Will McCain’s “Game Changing” Vice Presidential Pick Be Lieberman?
Will Republican presumptive Presidential nominee Sen. John McCain’s Vice Presidential pick be independent Connecticut Senator Joe Lieberman? Several reports have suggested over the past few weeks that it could be — including this latest one. And each report is stronger than the last…
Given the number of stories about Al Gore’s 2000 running mate being in serious consideration for a McCain nod, this could be several things: a political feeler, political misdirection or a series of reports with solid reporting that strongly suggest Lieberman could wind up McCain’s Veep. Lieberman would make history several ways: first Jewish-American to run for Veep in 2000, first Jewish-American to run for Veep on the Democratic ticket, first Jewish-American to run as Veep on the GOP ticket and the first man to run as Vice President on both major party tickets. (And, possibly, the first American to lose as a Vice Presidential candidate on both tickets).
But would it be game changing?
The argument is that Lieberman is someone who reaches across the aisle, and he isn’t a Republican, so his selection would show McCain is a true bipartisan Senator. But Lieberman over the past year has sided with the Republicans on a variety of issues and is increasingly aggressive in his attacks on his former party. Many Democrats don’t even consider him a Democrat anymore — even though he has sided with his old party on a host of important other issues. So if he’s on the ticket McCain can’t count on Lieberman attracting a host of votes from Democrats. There are no signs that today’s Joe Lieberman is a Democratic voter magnet.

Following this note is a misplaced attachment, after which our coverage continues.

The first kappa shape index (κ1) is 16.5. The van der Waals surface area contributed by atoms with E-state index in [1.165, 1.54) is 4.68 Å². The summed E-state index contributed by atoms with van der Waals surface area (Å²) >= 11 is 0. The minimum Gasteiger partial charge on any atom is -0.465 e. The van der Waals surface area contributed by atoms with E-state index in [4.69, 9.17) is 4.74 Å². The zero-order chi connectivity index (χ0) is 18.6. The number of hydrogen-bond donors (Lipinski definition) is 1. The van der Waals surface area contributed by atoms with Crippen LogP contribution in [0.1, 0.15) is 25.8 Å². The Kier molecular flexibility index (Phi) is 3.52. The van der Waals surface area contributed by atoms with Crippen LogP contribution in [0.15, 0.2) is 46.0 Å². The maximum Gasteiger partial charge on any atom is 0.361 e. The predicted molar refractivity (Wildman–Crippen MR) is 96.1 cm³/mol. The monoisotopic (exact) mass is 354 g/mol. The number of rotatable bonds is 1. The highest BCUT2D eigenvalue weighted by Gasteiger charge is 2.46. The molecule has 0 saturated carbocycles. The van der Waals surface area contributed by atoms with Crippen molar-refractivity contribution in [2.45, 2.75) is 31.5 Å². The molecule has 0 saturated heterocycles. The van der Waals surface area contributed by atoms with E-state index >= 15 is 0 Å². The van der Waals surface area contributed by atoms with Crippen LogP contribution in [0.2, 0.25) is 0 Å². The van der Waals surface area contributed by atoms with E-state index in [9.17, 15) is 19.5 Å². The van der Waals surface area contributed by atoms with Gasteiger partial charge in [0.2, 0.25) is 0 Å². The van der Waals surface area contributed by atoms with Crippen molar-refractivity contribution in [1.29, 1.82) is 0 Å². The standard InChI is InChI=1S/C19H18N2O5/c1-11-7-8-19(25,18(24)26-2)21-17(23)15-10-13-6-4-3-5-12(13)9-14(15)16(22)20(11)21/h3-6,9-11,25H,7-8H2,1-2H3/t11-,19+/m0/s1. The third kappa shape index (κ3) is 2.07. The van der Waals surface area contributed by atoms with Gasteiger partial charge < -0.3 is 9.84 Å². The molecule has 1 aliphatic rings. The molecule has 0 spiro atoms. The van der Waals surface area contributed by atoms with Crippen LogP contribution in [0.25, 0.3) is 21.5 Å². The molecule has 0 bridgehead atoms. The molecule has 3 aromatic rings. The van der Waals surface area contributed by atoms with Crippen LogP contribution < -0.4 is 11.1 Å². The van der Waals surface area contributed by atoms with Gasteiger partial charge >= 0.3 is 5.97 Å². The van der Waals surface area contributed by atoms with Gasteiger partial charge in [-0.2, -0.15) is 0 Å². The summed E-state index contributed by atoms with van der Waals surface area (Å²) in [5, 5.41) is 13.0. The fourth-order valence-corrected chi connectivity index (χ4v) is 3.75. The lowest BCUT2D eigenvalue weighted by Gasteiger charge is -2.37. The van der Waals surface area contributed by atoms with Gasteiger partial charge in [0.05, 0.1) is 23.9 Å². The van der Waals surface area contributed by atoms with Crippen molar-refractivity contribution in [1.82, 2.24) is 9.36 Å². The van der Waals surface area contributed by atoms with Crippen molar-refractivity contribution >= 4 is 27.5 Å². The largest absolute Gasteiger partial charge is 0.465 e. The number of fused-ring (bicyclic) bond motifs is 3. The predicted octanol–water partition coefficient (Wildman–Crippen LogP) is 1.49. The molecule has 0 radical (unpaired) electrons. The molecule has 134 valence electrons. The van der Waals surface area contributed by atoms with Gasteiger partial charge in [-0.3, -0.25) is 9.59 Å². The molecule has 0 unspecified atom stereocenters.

Additionally, polls show that independent voters are up for grabs in this election. But independents are also split on the war. Those who oppose the war are unlikely to vote for Lieberman. So it is not a “given” that Lieberman would deliver the independent vote even though his official label is “independent.” Also: many independent voters don’t like seeing politicians question the patriotism of other politicians…as Lieberman recently did with Obama.
Most likely: if Lieberman’s on the ticket it would particularly please some Republicans since Lieberman had been the Republicans’ favorite Democrat — and now he is the Republicans’ favorite independent and bipartisan. Who is no longer considered bipartisan by many Democratic voters.
Another factor: Lieberman on the ticket it would likely energize many Democrats on the left and even center-left who have not been happy with Lieberman’s siding with the administration on war and civil liberties issues to make sure they vote against a McCain-Lieberman ticket.
Some other hitches:
The National Review’s Rich Lowery argues that from a Republican standpoint, choosing Lieberman would require the tacking on of special conditions and prove a risky choice.
Meanwhile, the GOP’s True Emperor has given his thumbs down…
Rush Limbaugh, the Republican Party’s Ultimate Unofficial Superdelegate, has made it clear that he thinks both Lieberman and former (also pro-choice) Homeland Security chief Tom Ridge are conservative-credential and acceptability challenged (i.e., stink as choices) for Veep, ABC reports:
[Limbaugh said:] “This is crap. What is this about picking a liberal Democrat or a liberal Republican? McCain has already seen to it that he can walk across the aisle that he’s the top of the ticket. If anybody is going to attract moderates it’s going to be the top of the ticket guy. He’s not going to help himself any additional way, he’s going to hurt himself by putting a liberal or a liberal Republican on this ticket, particularly pro-choice. If they do that, if the McCain camp does that, they will have effectively destroyed the Republican party and pushed the conservative movement into the bleachers.”
Or perhaps some folks to Libertarian candidate Bob Barr?
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